In a somewhat unusual departure from my typical blog posts, this one is about a cease-and-desist letter addressed to me personally.
The letter (here, with selected exhibits and below), from Florida lawyer Casey Cummings of Florida law firm Kenner & Cummings PLLC, asserts that a blog post I published on June 3, 2014 is “defamatory”, asks me “kindly” to take it down, and threatens to sue me in New York and (bizarrely) Florida if I don’t. Here’s my initial response.
Cease-and-desist letters containing litigation threats can be scary (particularly for a non-lawyer), especially when, as here, they arrive by Certified Mail, attach multiple Exhibits, and cite to impressive-looking things like U.S. Supreme Court cases and treatises.
However, upon closer inspection and analysis, what initially appears to be a solid brick may very well be (and in this case is) nothing more than a flimsy playing card. See, e.g., People v. Gambini.
Mr. Cummings writes:
It has come to our attention that your firm has posted on its website information that the Florida Circuit Court deemed defamatory … [W]e hope that you will simply remove the posting from your firm’s website, so as to alleviate the need for us to proceed further either back in Florida Circuit Court, or in New York’s Supreme Court – something we are loathe to do, and something wholly unnecessary if you will simply and kindly remove the defamatory posting.
Initially, the assertion that my “firm has posted on its website information that the Florida Circuit Court deemed defamatory” is simply not true.
Perhaps Mr. Cummings did not expect the recipient of his threat to actually review/read the materials cited in support of it. In any event, playing fast-and-loose with facts and evidence is a sure-fire way for a lawyer to lose credibility; if Mr. Cummings were to try this with a judge, he would have more to worry about than merely an Internet flogging.
In my June 3, 2014 blog post, I discussed and quoted from New York Supreme Court Justice Arthur F. Engoron’s publicly-filed/accessible memorandum decision in the sexual harassment lawsuit captioned Thomas v. EONY LLC and David Shavolian, N.Y. Sup. Ct. N.Y. Cty., Index No. 158961-2013. (FYI, court filings are accessible at, e.g., SCROLL, NYSCEF, PACER; see also these resources.)
I wrote about this decision because I believe that employment discrimination and sexual harassment are important issues of public concern and that the public should be aware of how such claims are adjudicated in our court system. Indeed, the court’s strongly-worded (and, in my view, correct) rebuke of the defendants’ attempt to dismiss the case on the pleadings pursuant to NY CPLR 3211(a)(7) – even though the complaint so clearly stated a claim – is in itself an important lesson for defense attorneys in employment cases.
While this post is not intended as a primer on or summary of defamation law, in the spirit of educating Mr. Cummings (and those out there who are or may be inclined to follow the same foolish path), here are some things he should have, but apparently did not, consider before drafting and sending his poorly-conceived letter:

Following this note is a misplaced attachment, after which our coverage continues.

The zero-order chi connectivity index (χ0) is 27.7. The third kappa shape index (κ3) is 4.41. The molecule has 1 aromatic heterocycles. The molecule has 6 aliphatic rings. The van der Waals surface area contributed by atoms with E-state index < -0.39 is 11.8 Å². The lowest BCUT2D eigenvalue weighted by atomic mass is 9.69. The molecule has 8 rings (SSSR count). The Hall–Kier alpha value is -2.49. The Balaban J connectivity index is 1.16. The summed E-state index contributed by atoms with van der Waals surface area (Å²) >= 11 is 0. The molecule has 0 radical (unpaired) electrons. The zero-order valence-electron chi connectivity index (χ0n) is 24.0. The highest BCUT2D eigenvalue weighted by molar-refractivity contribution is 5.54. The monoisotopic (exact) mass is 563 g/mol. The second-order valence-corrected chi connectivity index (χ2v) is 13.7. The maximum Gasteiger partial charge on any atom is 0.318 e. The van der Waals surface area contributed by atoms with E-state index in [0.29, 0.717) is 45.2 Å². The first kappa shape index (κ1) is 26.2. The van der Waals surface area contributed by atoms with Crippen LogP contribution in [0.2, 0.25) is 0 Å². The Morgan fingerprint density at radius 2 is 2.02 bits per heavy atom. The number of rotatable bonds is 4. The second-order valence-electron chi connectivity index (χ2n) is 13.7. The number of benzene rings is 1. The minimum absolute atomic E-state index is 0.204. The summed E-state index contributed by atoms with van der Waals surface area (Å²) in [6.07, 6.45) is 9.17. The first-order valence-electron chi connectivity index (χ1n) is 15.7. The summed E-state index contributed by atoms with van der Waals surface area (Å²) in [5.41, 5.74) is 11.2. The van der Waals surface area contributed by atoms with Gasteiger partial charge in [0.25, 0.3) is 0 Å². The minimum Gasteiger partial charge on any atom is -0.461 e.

- New York has a one-year statute of limitations on defamation claims, running from the date of publication. See NY CPLR 215(3). Therefore, any defamation action in New York based on the referenced post, published on June 3, 2014, is now time-barred. (Although the cease-and-desist letter is dated May 30, 2015, one could reasonably question the wisdom of sending a demand letter threatening to assert a claim that will be time-barred within the week.)
- New York Civil Rights Law § 74 (codifying the so-called “fair report privilege”) provides, in pertinent part, that “[a] civil action cannot be maintained … for the publication of a fair and true report of any judicial proceeding.” Notably, courts have held that “[c]omments that essentially summarize or restate the allegations of a pleading filed in an action are the type of statements that fall within § 74’s privilege.” Lan Sang v. Ming Hai, 951 F. Supp. 2d 504, 521 (S.D.N.Y. 2013). New York courts have recently applied this law to dismiss defamation lawsuits against lawyers for writing about court proceedings. See, e.g., Katz v. Lester Schwab; Rakofsky v. Wash. Post. While I am not admitted to practice law in Florida, and do not purport to summarize or state what the law is there, it appears that that state likewise recognizes a fair report privilege.
- New York law provides for sanctions (including attorney’s fees) against parties and attorneys for making frivolous filings. See, e.g., 22 NYCRR 130-1.1; NY CPLR 8303-a.
- Filing baseless defamation lawsuits against lawyers based on their publications concerning true and accurate reports of judicial proceedings has ended embarrassingly/badly for at least two plaintiffs, namely this one and this one.
- Taking steps – such as filing a lawsuit or sending a baseless cease-and-desist letter to an attorney – to suppress or censor information may have the opposite, undesired, and unintended effect of publicizing the information more widely. This phenomenon has been called the “Streisand effect“.
Unfortunately for Mr. Cummings and/or Mr. Shavolian (on whose behalf Mr. Cummings claims to have sent the letter), I have zero tolerance for bullies who threaten to misuse defamation law to censor protected expression. I certainly hope, for the sake of his practice and his clients, that Mr. Cummings has better things to do with his time than threaten out-of-state lawyers with meritless defamation lawsuits.
It is indeed a dark day for free expression when lawyers are dissuaded, under the threat of litigation, from writing about and/or commenting on judicial proceedings. Free speech is more likely to die by a thousand ostensibly innocuous cuts (e.g., threats like Mr. Cummings’), rather than by sweeping legislative reforms, constitutional amendments, and the like.
That is, of course, only if we let it.